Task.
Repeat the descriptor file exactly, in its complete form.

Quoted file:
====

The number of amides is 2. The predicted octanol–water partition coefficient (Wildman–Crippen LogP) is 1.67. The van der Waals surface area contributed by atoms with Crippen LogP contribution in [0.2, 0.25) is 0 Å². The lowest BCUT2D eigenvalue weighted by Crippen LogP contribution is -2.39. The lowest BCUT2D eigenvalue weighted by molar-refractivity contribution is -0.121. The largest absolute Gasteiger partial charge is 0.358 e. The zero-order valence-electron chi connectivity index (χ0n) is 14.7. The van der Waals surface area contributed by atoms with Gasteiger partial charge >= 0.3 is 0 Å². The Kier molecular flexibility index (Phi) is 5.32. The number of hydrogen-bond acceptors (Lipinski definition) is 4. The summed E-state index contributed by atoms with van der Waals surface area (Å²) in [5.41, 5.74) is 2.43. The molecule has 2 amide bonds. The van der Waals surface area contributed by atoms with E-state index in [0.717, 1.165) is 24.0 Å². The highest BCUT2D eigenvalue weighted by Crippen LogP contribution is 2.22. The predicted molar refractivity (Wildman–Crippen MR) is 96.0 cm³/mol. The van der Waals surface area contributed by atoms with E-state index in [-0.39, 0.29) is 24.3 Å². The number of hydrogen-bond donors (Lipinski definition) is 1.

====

The number of amides is 2. The predicted octanol–water partition coefficient (Wildman–Crippen LogP) is 1.67. The van der Waals surface area contributed by atoms with Crippen LogP contribution in [0.2, 0.25) is 0 Å². The lowest BCUT2D eigenvalue weighted by Crippen LogP contribution is -2.39. The lowest BCUT2D eigenvalue weighted by molar-refractivity contribution is -0.121. The largest absolute Gasteiger partial charge is 0.358 e. The zero-order valence-electron chi connectivity index (χ0n) is 14.7. The van der Waals surface area contributed by atoms with Gasteiger partial charge >= 0.3 is 0 Å². The Kier molecular flexibility index (Phi) is 5.32. The number of hydrogen-bond acceptors (Lipinski definition) is 4. The summed E-state index contributed by atoms with van der Waals surface area (Å²) in [5.41, 5.74) is 2.43. The molecule has 2 amide bonds. The van der Waals surface area contributed by atoms with E-state index in [0.717, 1.165) is 24.0 Å². The highest BCUT2D eigenvalue weighted by Crippen LogP contribution is 2.22. The predicted molar refractivity (Wildman–Crippen MR) is 96.0 cm³/mol. The van der Waals surface area contributed by atoms with E-state index in [-0.39, 0.29) is 24.3 Å². The number of hydrogen-bond donors (Lipinski definition) is 1.